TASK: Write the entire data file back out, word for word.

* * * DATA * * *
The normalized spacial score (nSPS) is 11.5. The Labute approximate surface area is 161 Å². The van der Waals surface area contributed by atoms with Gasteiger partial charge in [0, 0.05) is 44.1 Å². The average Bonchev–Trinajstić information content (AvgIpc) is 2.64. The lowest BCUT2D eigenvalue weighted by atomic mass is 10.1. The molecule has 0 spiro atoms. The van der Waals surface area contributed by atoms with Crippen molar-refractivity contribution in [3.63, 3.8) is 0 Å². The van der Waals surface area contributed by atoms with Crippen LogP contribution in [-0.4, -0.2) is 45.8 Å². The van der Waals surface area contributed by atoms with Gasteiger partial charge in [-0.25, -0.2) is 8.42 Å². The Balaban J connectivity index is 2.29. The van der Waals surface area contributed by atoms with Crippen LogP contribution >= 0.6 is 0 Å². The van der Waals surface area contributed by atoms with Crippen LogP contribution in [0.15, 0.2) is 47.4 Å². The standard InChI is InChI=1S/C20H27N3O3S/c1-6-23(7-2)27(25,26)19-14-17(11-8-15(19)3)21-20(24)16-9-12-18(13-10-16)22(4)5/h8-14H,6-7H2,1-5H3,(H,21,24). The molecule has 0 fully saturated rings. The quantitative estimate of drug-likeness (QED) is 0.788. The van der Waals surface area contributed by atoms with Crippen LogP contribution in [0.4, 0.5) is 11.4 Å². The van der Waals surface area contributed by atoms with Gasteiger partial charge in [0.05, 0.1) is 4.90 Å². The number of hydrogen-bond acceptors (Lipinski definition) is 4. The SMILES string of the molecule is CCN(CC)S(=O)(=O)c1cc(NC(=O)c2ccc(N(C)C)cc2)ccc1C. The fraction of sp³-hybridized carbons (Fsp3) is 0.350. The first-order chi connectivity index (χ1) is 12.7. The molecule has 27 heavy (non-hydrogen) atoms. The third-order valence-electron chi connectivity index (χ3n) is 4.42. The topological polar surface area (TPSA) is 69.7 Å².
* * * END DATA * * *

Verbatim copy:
The normalized spacial score (nSPS) is 11.5. The Labute approximate surface area is 161 Å². The van der Waals surface area contributed by atoms with Gasteiger partial charge in [0, 0.05) is 44.1 Å². The average Bonchev–Trinajstić information content (AvgIpc) is 2.64. The lowest BCUT2D eigenvalue weighted by atomic mass is 10.1. The molecule has 0 spiro atoms. The van der Waals surface area contributed by atoms with Crippen molar-refractivity contribution in [3.63, 3.8) is 0 Å². The van der Waals surface area contributed by atoms with Crippen LogP contribution in [-0.4, -0.2) is 45.8 Å². The van der Waals surface area contributed by atoms with Gasteiger partial charge in [-0.25, -0.2) is 8.42 Å². The Balaban J connectivity index is 2.29. The van der Waals surface area contributed by atoms with Crippen LogP contribution >= 0.6 is 0 Å². The van der Waals surface area contributed by atoms with Crippen LogP contribution in [0.15, 0.2) is 47.4 Å². The standard InChI is InChI=1S/C20H27N3O3S/c1-6-23(7-2)27(25,26)19-14-17(11-8-15(19)3)21-20(24)16-9-12-18(13-10-16)22(4)5/h8-14H,6-7H2,1-5H3,(H,21,24). The molecule has 0 fully saturated rings. The quantitative estimate of drug-likeness (QED) is 0.788. The van der Waals surface area contributed by atoms with Crippen LogP contribution in [0.4, 0.5) is 11.4 Å². The van der Waals surface area contributed by atoms with Gasteiger partial charge in [0.05, 0.1) is 4.90 Å². The number of hydrogen-bond acceptors (Lipinski definition) is 4. The SMILES string of the molecule is CCN(CC)S(=O)(=O)c1cc(NC(=O)c2ccc(N(C)C)cc2)ccc1C. The fraction of sp³-hybridized carbons (Fsp3) is 0.350. The first-order chi connectivity index (χ1) is 12.7. The molecule has 27 heavy (non-hydrogen) atoms. The third-order valence-electron chi connectivity index (χ3n) is 4.42. The topological polar surface area (TPSA) is 69.7 Å².